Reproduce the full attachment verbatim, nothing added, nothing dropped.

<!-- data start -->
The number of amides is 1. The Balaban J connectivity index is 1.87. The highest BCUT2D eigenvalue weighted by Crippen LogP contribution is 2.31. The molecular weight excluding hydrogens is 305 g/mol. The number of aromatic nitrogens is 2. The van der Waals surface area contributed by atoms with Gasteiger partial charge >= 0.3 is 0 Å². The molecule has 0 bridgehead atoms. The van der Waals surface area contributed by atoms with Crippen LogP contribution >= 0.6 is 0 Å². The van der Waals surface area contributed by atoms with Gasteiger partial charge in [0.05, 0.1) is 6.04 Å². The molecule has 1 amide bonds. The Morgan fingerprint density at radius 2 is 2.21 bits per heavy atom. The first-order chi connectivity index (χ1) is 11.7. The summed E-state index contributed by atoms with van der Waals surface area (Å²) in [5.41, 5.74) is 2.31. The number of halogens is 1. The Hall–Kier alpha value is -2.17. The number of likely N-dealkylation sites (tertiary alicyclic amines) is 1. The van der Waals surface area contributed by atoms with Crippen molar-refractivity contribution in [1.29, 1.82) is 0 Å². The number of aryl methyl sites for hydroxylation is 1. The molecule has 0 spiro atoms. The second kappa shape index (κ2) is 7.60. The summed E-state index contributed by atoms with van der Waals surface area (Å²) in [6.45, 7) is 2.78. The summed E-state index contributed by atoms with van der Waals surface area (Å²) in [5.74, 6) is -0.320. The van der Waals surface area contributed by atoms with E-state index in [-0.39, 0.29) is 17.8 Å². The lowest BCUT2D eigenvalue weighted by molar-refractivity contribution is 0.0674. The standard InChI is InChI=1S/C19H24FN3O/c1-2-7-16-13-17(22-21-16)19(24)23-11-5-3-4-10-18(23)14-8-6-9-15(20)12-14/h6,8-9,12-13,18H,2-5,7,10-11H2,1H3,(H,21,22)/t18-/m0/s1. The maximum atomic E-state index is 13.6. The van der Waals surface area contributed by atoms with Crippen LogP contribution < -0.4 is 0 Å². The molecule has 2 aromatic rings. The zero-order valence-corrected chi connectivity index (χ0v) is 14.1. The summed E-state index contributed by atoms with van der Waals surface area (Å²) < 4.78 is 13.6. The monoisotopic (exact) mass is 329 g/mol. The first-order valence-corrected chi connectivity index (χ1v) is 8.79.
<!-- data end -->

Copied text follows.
The number of amides is 1. The Balaban J connectivity index is 1.87. The highest BCUT2D eigenvalue weighted by Crippen LogP contribution is 2.31. The molecular weight excluding hydrogens is 305 g/mol. The number of aromatic nitrogens is 2. The van der Waals surface area contributed by atoms with Gasteiger partial charge >= 0.3 is 0 Å². The molecule has 0 bridgehead atoms. The van der Waals surface area contributed by atoms with Crippen LogP contribution >= 0.6 is 0 Å². The van der Waals surface area contributed by atoms with Gasteiger partial charge in [0.05, 0.1) is 6.04 Å². The molecule has 1 amide bonds. The Morgan fingerprint density at radius 2 is 2.21 bits per heavy atom. The first-order chi connectivity index (χ1) is 11.7. The summed E-state index contributed by atoms with van der Waals surface area (Å²) in [5.41, 5.74) is 2.31. The number of halogens is 1. The Hall–Kier alpha value is -2.17. The number of likely N-dealkylation sites (tertiary alicyclic amines) is 1. The van der Waals surface area contributed by atoms with Crippen molar-refractivity contribution in [1.29, 1.82) is 0 Å². The number of aryl methyl sites for hydroxylation is 1. The molecule has 0 spiro atoms. The second kappa shape index (κ2) is 7.60. The summed E-state index contributed by atoms with van der Waals surface area (Å²) in [6.45, 7) is 2.78. The summed E-state index contributed by atoms with van der Waals surface area (Å²) in [5.74, 6) is -0.320. The van der Waals surface area contributed by atoms with E-state index in [-0.39, 0.29) is 17.8 Å². The lowest BCUT2D eigenvalue weighted by molar-refractivity contribution is 0.0674. The standard InChI is InChI=1S/C19H24FN3O/c1-2-7-16-13-17(22-21-16)19(24)23-11-5-3-4-10-18(23)14-8-6-9-15(20)12-14/h6,8-9,12-13,18H,2-5,7,10-11H2,1H3,(H,21,22)/t18-/m0/s1. The maximum atomic E-state index is 13.6. The van der Waals surface area contributed by atoms with Crippen LogP contribution < -0.4 is 0 Å². The molecule has 2 aromatic rings. The zero-order valence-corrected chi connectivity index (χ0v) is 14.1. The summed E-state index contributed by atoms with van der Waals surface area (Å²) < 4.78 is 13.6. The monoisotopic (exact) mass is 329 g/mol. The first-order valence-corrected chi connectivity index (χ1v) is 8.79.